Seeking to spur development of innovative medical breakthroughs, Mayo Clinic Graduate School of Biomedical Sciences has started one of the nation’s first doctoral (Ph.D.) research training programs in regenerative sciences.
The Regenerative Sciences Training Program will prepare the next generation of scientists to accelerate the discovery, translation and application of cutting-edge regenerative diagnostics and therapeutics.
“This program will push forward the medical treatments of tomorrow,” says Karen Hedin, Ph.D., director of the Regenerative Sciences Training Program. “We’re trying to give our students all the tools they’ll need to speed up the translation and application of novel therapies.”
Mayo Clinic Center for Regenerative Medicine, which is pioneering new approaches to rejuvenation and regeneration to transform medicine and surgery, is funding up to 16 five-year fellowships. These fellowships pay students a stipend plus benefits and cover all tuition costs. In the coming years, the program will pursue funding from additional sources, including the National Institutes of Health, says Dr. Hedin, who also is director of the graduate school’s immunology track and associate director of education for the Center for Regenerative Medicine.
Development of the Regenerative Sciences Training Program has been a priority of Fredric Meyer, M.D., executive dean of education, Mayo Clinic. Leaders in the Center for Regenerative Medicine and the graduate school collaborated on organizing the program. Dr. Meyer is the Juanita Kious Waugh Executive Dean for Education.
“The training program will identify talented students who are committed to careers in discovering, developing and applying regenerative science to advance medical progress,” says Richard Hayden, M.D., an otolaryngologist and director of education for the Center for Regenerative Medicine. “Graduates of the program will be integral to building the multidisciplinary workforce needed to drive the future of health care at Mayo Clinic and around the world.”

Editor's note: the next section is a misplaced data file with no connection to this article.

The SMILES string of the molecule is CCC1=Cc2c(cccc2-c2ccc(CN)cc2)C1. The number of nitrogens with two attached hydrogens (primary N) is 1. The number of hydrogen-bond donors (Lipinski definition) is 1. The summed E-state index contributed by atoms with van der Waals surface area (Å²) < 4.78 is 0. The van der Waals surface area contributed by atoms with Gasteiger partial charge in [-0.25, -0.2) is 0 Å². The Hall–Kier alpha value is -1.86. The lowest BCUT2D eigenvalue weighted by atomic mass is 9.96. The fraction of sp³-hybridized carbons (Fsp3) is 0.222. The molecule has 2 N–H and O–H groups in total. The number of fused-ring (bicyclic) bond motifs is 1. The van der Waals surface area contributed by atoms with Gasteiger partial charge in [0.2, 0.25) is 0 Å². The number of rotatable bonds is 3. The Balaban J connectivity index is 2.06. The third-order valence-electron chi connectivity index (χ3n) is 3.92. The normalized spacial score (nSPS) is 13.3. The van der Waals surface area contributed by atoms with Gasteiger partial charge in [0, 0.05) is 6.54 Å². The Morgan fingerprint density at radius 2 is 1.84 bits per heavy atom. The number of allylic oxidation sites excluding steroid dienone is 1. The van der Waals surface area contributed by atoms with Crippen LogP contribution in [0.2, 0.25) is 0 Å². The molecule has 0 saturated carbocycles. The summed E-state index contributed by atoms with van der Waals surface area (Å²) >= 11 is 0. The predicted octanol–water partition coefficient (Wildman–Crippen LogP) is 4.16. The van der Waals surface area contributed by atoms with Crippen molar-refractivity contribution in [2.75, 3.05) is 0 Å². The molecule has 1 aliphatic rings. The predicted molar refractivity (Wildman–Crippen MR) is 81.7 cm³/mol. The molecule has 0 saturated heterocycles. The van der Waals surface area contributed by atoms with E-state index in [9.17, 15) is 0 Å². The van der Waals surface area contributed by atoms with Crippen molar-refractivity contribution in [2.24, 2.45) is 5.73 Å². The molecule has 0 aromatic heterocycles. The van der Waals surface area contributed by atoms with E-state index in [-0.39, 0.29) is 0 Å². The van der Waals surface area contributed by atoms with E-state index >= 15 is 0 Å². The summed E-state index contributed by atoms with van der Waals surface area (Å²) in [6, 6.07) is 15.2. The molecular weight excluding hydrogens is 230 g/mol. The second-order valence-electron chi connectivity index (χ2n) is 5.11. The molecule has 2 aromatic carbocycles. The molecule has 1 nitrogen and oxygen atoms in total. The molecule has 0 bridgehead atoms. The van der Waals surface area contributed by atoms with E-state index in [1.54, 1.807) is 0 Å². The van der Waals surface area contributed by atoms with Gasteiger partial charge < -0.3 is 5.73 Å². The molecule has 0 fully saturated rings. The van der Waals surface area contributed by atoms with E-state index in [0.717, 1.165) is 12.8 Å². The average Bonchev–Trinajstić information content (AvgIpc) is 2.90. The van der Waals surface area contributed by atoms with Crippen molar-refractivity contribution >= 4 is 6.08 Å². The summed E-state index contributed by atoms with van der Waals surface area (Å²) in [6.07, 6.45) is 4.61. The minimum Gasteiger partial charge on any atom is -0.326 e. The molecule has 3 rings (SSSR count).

Students in the program will specialize in one of seven Ph.D. tracks:
Students will gain experience in multiple labs on projects that involve regenerative sciences. Some courses will be taught in collaboration with the Karolinska Institutet in Stockholm.
The program will spread knowledge about regenerative sciences throughout Mayo Clinic College of Medicine and Science. Students in all five Mayo schools will soon have the ability to attend the program’s classes in person or via teleconference. Dr. Hedin says the Center for Regenerative Medicine also is working with the college to develop a master’s degree program in regenerative sciences, organize a symposium on regenerative medicine to share discoveries with the world through continuing medical education, and add a regenerative medicine component to the surgical residency programs.
The Regenerative Sciences Training Program will compete for outstanding doctoral candidates from around the world, Dr. Hedin says. The program will accept three or four students per year and, eventually, will have students on all three graduate school campuses in Arizona, Florida and Rochester. Students in the program will graduate with a doctorate in biomedical sciences with an emphasis in regenerative sciences and their track of choice.
Tags: Center for Regenerative Medicine, Christopher Paradise, Education, education, Emma Goddery, Karen Hedin, Mayo Clinic College of Medicine and Science, Mayo Clinic Graduate School of Biomedical Sciences, Paige Arneson, regenerative medicine, regenerative science, Regenerative Sciences Training Program, Richard Hayden